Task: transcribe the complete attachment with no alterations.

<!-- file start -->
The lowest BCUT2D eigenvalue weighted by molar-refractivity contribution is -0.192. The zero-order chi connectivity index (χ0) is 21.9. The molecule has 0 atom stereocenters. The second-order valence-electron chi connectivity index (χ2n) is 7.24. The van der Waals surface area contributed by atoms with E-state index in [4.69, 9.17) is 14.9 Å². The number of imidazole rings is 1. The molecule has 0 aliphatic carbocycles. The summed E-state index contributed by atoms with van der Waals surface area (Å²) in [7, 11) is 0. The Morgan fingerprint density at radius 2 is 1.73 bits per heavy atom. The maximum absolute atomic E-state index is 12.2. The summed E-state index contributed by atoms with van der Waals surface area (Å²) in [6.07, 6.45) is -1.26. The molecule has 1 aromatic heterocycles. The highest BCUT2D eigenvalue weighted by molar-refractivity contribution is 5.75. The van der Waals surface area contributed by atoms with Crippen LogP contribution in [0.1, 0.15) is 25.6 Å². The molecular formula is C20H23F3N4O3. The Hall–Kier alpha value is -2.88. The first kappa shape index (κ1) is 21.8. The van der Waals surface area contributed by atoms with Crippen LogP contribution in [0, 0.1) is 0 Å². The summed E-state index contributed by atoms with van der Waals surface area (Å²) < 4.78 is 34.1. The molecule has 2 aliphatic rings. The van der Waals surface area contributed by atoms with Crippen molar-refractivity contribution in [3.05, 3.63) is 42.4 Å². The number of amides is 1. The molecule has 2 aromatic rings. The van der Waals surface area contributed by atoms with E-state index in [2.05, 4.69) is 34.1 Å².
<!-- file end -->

The lowest BCUT2D eigenvalue weighted by molar-refractivity contribution is -0.192. The zero-order chi connectivity index (χ0) is 21.9. The molecule has 0 atom stereocenters. The second-order valence-electron chi connectivity index (χ2n) is 7.24. The van der Waals surface area contributed by atoms with E-state index in [4.69, 9.17) is 14.9 Å². The number of imidazole rings is 1. The molecule has 0 aliphatic carbocycles. The summed E-state index contributed by atoms with van der Waals surface area (Å²) in [7, 11) is 0. The Morgan fingerprint density at radius 2 is 1.73 bits per heavy atom. The maximum absolute atomic E-state index is 12.2. The summed E-state index contributed by atoms with van der Waals surface area (Å²) in [6.07, 6.45) is -1.26. The molecule has 1 aromatic heterocycles. The highest BCUT2D eigenvalue weighted by molar-refractivity contribution is 5.75. The van der Waals surface area contributed by atoms with Crippen LogP contribution in [0.1, 0.15) is 25.6 Å². The molecular formula is C20H23F3N4O3. The Hall–Kier alpha value is -2.88. The first kappa shape index (κ1) is 21.8. The van der Waals surface area contributed by atoms with Crippen LogP contribution in [0, 0.1) is 0 Å². The summed E-state index contributed by atoms with van der Waals surface area (Å²) < 4.78 is 34.1. The molecule has 2 aliphatic rings. The van der Waals surface area contributed by atoms with Crippen molar-refractivity contribution in [3.05, 3.63) is 42.4 Å². The number of amides is 1. The molecule has 2 aromatic rings. The van der Waals surface area contributed by atoms with E-state index in [2.05, 4.69) is 34.1 Å².